If you are not interested in either of these then Aperture is a good choice. It’s also $100 USD cheaper than Lightroom. For me easily creating professional looking slide shows is a huge deal. I use this feature for almost every shoot I do. I couldn’t live with out it. On the other hand, I like the feel of Aperture and how it’s tightly integrated with other Apple products. I keep all my iPhone photos in Aperture because Aperture works so smoothly with the iPhone.

Share this

9 Responses to “The Lightroom vs Aperture Decision For Mac Photographers”

  • Nicely said. I’ve often wondered some of the differences between the two programs, but these were not two of the issues that I have heard talked about before. I guess since I already own SlideshowPro, I never thought of slide shows as a big deal, but I suppose it is for a lot of photographers.

    One of the big issues I have been looking into is the networking speed of both programs. I keep all of my photos on a Drobo unit right now (attached to a Time Capsule), and access with iPhoto. iPhoto is incredibly slow doing this and was wondering if there were speed enhancements through Aperture or Lightroom.

  • I use Lightroom 2.1 on Vista and LOVE it at least as much as Larry loves his! I also have a Drobo unit that is connected to our network via a Droboshare device. It is NOT fast enough for primary usage for us. Instead we do nightly backups to the Drobo and use our local drives for primary data usage. The Drobo is a wonderful unit that solved a BIG data archiving issue for us going well into the future.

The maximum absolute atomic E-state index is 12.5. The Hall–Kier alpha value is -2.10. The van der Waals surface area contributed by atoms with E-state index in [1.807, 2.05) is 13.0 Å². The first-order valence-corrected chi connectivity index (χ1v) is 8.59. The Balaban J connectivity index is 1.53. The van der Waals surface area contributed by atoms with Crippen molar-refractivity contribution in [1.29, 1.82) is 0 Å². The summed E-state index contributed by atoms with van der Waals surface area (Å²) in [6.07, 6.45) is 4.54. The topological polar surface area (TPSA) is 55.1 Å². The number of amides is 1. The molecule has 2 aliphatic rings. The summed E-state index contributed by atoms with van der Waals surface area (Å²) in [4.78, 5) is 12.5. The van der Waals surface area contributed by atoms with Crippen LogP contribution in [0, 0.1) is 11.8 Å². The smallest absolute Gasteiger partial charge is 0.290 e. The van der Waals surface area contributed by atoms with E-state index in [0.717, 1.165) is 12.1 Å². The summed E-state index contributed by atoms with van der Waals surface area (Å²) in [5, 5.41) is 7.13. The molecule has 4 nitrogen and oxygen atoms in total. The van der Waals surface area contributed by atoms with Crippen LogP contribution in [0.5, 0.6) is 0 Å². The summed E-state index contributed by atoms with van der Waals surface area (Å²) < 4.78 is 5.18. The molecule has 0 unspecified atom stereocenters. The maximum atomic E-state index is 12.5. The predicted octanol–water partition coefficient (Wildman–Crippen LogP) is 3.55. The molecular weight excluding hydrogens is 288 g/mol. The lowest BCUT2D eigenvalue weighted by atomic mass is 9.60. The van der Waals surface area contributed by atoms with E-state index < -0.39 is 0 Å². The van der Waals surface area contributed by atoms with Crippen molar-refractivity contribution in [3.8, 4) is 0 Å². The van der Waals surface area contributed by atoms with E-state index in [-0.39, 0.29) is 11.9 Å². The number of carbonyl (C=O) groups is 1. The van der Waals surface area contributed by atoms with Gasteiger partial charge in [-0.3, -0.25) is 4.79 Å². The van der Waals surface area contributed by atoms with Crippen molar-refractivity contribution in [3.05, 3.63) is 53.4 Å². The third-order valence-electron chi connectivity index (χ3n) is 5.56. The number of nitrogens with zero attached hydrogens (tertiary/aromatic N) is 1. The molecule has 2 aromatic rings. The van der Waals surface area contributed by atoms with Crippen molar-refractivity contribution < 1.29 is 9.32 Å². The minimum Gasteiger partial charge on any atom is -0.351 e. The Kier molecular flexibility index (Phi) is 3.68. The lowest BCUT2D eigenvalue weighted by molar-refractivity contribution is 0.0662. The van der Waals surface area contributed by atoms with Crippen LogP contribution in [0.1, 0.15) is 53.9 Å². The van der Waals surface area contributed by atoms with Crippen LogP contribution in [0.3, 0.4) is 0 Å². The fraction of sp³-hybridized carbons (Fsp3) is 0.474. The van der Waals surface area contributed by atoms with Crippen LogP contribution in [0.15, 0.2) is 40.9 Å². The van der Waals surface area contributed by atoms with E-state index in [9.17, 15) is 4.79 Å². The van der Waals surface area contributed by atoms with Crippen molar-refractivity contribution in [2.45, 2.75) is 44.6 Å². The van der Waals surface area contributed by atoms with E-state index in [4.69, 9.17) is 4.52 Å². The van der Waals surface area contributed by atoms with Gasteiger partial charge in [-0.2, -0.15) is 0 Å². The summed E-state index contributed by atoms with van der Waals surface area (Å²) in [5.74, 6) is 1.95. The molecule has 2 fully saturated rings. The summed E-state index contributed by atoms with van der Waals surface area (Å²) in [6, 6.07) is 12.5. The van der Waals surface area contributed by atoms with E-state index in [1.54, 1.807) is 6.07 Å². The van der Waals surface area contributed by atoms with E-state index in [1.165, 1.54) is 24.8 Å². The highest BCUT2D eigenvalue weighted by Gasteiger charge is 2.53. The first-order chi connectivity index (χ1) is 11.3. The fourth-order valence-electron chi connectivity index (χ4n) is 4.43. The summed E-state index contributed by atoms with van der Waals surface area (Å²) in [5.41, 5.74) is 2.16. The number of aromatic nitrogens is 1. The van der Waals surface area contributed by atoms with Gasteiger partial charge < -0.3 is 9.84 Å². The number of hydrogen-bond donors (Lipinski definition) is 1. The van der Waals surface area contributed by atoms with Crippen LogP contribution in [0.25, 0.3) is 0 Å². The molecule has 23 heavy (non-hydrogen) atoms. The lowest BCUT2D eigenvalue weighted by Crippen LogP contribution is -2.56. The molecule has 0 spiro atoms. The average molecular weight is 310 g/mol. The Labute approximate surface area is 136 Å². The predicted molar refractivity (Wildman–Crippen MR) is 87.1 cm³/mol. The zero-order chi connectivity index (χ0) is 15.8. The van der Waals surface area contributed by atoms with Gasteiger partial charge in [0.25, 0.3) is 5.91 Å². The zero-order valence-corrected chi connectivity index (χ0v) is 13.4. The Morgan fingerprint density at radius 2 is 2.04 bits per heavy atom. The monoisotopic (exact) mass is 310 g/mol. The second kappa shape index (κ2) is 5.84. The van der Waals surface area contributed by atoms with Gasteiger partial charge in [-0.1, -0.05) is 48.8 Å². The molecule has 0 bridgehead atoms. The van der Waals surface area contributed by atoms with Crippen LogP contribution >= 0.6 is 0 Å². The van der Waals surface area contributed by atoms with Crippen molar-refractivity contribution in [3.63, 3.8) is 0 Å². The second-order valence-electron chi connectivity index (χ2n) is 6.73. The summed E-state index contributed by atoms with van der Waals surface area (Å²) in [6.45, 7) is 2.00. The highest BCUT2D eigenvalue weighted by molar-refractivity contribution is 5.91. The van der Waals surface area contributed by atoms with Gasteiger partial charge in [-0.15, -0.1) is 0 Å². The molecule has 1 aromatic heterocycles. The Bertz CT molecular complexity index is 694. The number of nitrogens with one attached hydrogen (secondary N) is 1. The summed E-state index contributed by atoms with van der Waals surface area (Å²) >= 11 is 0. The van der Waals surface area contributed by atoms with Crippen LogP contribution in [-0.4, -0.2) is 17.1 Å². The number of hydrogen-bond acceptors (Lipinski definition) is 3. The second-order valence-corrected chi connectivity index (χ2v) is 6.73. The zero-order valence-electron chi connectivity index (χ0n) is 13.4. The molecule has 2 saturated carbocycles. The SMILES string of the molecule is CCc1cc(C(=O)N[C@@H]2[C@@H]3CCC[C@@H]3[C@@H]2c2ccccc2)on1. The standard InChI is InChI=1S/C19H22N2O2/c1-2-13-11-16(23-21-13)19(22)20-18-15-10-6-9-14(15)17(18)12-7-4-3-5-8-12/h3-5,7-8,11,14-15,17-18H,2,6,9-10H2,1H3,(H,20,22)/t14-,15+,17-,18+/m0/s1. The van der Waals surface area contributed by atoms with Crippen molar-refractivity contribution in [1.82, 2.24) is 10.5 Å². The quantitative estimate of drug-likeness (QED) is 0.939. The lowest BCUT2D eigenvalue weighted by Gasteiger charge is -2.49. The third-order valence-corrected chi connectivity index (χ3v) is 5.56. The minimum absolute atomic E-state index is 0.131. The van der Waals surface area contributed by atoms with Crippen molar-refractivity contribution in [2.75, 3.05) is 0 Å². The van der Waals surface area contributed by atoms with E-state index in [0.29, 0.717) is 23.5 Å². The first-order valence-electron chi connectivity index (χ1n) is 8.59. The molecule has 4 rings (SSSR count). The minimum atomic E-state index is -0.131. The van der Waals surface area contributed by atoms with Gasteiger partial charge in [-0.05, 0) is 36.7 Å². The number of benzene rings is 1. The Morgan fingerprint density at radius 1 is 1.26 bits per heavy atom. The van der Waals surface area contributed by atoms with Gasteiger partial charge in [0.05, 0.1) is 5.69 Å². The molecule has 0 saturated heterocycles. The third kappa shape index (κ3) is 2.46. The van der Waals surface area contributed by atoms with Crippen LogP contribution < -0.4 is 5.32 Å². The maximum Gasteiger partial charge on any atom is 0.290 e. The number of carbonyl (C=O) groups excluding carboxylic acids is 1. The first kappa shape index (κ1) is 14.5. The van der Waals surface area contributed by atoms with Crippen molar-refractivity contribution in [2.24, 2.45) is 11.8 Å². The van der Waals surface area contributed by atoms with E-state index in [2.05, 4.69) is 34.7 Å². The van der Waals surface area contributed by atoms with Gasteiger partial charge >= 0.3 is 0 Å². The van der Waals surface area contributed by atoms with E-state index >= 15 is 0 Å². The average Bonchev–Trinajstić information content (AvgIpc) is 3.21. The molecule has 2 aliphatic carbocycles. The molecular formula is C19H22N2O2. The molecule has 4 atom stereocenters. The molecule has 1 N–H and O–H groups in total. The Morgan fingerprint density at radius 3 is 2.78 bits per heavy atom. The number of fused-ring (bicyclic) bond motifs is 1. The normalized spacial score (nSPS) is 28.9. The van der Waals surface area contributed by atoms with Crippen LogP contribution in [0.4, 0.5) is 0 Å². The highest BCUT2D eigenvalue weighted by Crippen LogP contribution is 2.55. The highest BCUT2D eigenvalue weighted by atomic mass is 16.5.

• […] Source and Read More: […]

  • Ted- I doubt that the speed of accessing your Drobo is a Aperture or Lightroom issue. What I’ve heard and experienced is that USB uses a lot of CPU resources to do it’s think so most people do as Rick above suggested use USB drives for backup. Firewire 800 is a better alternative method of access for disks where your Lightroom or Aperture files live. Firewire is faster because it uses much less of your CPU.

    As you probably know, Drobo has a newer version that runs on Firewire.

  • Because of this article, I took another look at Lightroom 2. Not only is the slide show great but the adjustment brush is amazing.

  • Allen- You are right on, I was going to add a line about the adjustment brush and graduated filters (both of which Aperture doesn’t have) but it was so late when I did this post last night I didn’t make it.

  • Does Aperture support third party plugins? Because this is what I really like/find promising about Lightroom. Developers can create their own plugins and modules that work in Lightroom. I really like the SlideshowPro for Lightroom application.

  • Aaron- Yes, Aperture has actually has more plugins available than Lightroom because Aperture’s plugin architecture is far less restrictive than Lightroom. For a partial list of Aperture plugins see:

    I think it was Aperture’s aggressive approach to plugins that got Adobe to relax there plugins architecture and allow plugins like PTlens and Photomatix that do pixel editing. Originally Lightroom only supported export pluginssssss.

  • Check out Nik Software for a great set of plugins for Aperture and others.

Trackback URI Comments RSS

Leave a Reply